James Cook University on the Barrier Reef is in full spin mode over
staff allegations of a dubious process of appointing a new
vice-chancellor to run the place. And usually sharp Snitch columnist
Dorothy Illing of The Australian’s well-read Higher Education
Supplement swallowed the spin this week, running a piece about
extraordinary openness in the process. Problem is, staff are seething
over the opposite, saying the whole process full of secrecy and bias.
They have taken to the public webwaves and you can read their blog. And so much for The Australian’s tip that shortlist was soon-to-be revealed – the blog had the full list on Monday.

The un-spun story is that a tide of cranky staff want to know why the
list doesn’t include popular blue-ribbon internal candidate
Pro-Vice-Chancellor Ian Wronski, a 10 year veteran and dedicated
supporter of the university. He mysteriously didn’t make it to
interview stage and they are not happy.

The Aus piece also missed that yesterday 36 of the uni’s senior
staff sent a letter to the chancellor (who, for those who suspect
universities are not run by anyone, is the equivalent of the chairman),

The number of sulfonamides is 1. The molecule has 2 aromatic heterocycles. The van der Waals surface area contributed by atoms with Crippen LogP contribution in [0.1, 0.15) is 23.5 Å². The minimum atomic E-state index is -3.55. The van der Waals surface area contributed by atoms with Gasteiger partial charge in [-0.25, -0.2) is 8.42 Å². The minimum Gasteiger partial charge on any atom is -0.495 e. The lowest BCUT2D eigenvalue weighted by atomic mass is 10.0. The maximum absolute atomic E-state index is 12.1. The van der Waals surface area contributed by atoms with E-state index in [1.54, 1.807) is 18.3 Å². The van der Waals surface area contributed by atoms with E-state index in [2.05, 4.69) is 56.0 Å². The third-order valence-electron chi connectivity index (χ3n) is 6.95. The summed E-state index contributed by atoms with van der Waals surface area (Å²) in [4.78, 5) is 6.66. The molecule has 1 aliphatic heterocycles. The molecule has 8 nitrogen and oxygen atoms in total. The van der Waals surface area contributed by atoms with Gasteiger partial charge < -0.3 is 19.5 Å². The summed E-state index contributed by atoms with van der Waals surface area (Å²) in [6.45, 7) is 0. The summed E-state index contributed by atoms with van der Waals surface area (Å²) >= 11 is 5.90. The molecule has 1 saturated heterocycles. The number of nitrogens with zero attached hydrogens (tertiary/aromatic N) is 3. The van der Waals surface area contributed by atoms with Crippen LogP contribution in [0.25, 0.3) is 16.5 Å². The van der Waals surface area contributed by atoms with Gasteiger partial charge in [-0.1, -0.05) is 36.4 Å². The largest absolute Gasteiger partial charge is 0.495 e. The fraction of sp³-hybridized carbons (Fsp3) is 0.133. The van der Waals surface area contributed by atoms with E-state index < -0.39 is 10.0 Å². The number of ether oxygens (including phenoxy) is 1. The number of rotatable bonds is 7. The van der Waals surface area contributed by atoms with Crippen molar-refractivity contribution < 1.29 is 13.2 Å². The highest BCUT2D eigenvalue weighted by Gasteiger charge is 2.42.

demanding to know why Wronski didn’t get considered.

Insiders reckon he got the rough end of the pineapple because
he’d tried to point out a looming financial disaster at the university
well before it started to bite. He had argued that the slump in student
demand nationwide would soon send the uni’s finances banana-shaped. He
turned out to be right, and JCU is now living off financial reserves –
that are said to be about a year off empty. All this began with
outgoing vice-chancellor Bernard Moulden resigning early this year,
rather than taking up another renewal of his term that he had lobbied
hard for. That occurred just after the closing of the financial
accounts last December.

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Peter Fray
Peter Fray
Editor-in-chief of Crikey
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